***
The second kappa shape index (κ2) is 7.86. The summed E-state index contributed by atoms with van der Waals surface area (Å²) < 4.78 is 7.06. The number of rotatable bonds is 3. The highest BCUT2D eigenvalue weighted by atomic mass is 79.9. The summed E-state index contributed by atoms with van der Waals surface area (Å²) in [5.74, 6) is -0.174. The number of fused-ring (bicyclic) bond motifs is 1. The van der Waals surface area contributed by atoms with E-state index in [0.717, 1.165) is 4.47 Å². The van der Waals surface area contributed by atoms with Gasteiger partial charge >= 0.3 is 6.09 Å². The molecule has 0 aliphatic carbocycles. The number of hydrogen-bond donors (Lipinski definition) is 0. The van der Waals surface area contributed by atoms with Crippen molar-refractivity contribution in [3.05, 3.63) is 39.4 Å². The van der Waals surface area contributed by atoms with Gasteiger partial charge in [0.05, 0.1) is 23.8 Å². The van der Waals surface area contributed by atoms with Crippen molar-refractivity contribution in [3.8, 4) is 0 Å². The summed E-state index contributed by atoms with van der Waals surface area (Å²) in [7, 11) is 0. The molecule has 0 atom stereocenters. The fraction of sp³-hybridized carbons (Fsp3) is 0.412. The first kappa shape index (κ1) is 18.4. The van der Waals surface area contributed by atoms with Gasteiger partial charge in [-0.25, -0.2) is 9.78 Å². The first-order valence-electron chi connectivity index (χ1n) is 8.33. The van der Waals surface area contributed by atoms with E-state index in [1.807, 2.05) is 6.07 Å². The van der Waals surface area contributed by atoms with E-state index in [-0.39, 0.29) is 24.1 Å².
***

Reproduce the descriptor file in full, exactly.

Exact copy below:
The second kappa shape index (κ2) is 7.86. The summed E-state index contributed by atoms with van der Waals surface area (Å²) < 4.78 is 7.06. The number of rotatable bonds is 3. The highest BCUT2D eigenvalue weighted by atomic mass is 79.9. The summed E-state index contributed by atoms with van der Waals surface area (Å²) in [5.74, 6) is -0.174. The number of fused-ring (bicyclic) bond motifs is 1. The van der Waals surface area contributed by atoms with E-state index in [0.717, 1.165) is 4.47 Å². The van der Waals surface area contributed by atoms with Gasteiger partial charge >= 0.3 is 6.09 Å². The molecule has 0 aliphatic carbocycles. The number of hydrogen-bond donors (Lipinski definition) is 0. The van der Waals surface area contributed by atoms with Crippen molar-refractivity contribution in [3.05, 3.63) is 39.4 Å². The van der Waals surface area contributed by atoms with Gasteiger partial charge in [0.05, 0.1) is 23.8 Å². The van der Waals surface area contributed by atoms with Crippen molar-refractivity contribution in [3.8, 4) is 0 Å². The summed E-state index contributed by atoms with van der Waals surface area (Å²) in [7, 11) is 0. The molecule has 0 atom stereocenters. The fraction of sp³-hybridized carbons (Fsp3) is 0.412. The first kappa shape index (κ1) is 18.4. The van der Waals surface area contributed by atoms with Gasteiger partial charge in [-0.25, -0.2) is 9.78 Å². The first-order valence-electron chi connectivity index (χ1n) is 8.33. The van der Waals surface area contributed by atoms with E-state index in [1.807, 2.05) is 6.07 Å². The van der Waals surface area contributed by atoms with E-state index in [-0.39, 0.29) is 24.1 Å².